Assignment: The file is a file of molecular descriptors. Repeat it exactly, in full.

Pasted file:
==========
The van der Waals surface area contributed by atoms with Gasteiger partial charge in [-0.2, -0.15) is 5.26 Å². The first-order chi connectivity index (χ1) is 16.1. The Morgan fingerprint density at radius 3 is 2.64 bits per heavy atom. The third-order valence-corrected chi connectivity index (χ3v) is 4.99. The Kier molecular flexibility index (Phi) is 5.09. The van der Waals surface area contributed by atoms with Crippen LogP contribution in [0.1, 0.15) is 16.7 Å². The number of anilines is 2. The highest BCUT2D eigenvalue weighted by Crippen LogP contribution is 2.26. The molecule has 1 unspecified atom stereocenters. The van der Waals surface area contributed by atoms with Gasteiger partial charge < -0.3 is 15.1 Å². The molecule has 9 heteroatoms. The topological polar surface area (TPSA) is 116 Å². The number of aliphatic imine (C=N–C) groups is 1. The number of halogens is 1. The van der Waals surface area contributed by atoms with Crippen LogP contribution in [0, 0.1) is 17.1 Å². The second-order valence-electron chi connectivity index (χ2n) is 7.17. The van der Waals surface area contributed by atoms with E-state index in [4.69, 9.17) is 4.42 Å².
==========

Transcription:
The van der Waals surface area contributed by atoms with Gasteiger partial charge in [-0.2, -0.15) is 5.26 Å². The first-order chi connectivity index (χ1) is 16.1. The Morgan fingerprint density at radius 3 is 2.64 bits per heavy atom. The third-order valence-corrected chi connectivity index (χ3v) is 4.99. The Kier molecular flexibility index (Phi) is 5.09. The van der Waals surface area contributed by atoms with Crippen LogP contribution in [0.1, 0.15) is 16.7 Å². The number of anilines is 2. The highest BCUT2D eigenvalue weighted by Crippen LogP contribution is 2.26. The molecule has 1 unspecified atom stereocenters. The van der Waals surface area contributed by atoms with Gasteiger partial charge < -0.3 is 15.1 Å². The molecule has 9 heteroatoms. The topological polar surface area (TPSA) is 116 Å². The number of aliphatic imine (C=N–C) groups is 1. The number of halogens is 1. The van der Waals surface area contributed by atoms with Crippen LogP contribution in [0, 0.1) is 17.1 Å². The second-order valence-electron chi connectivity index (χ2n) is 7.17. The van der Waals surface area contributed by atoms with E-state index in [4.69, 9.17) is 4.42 Å².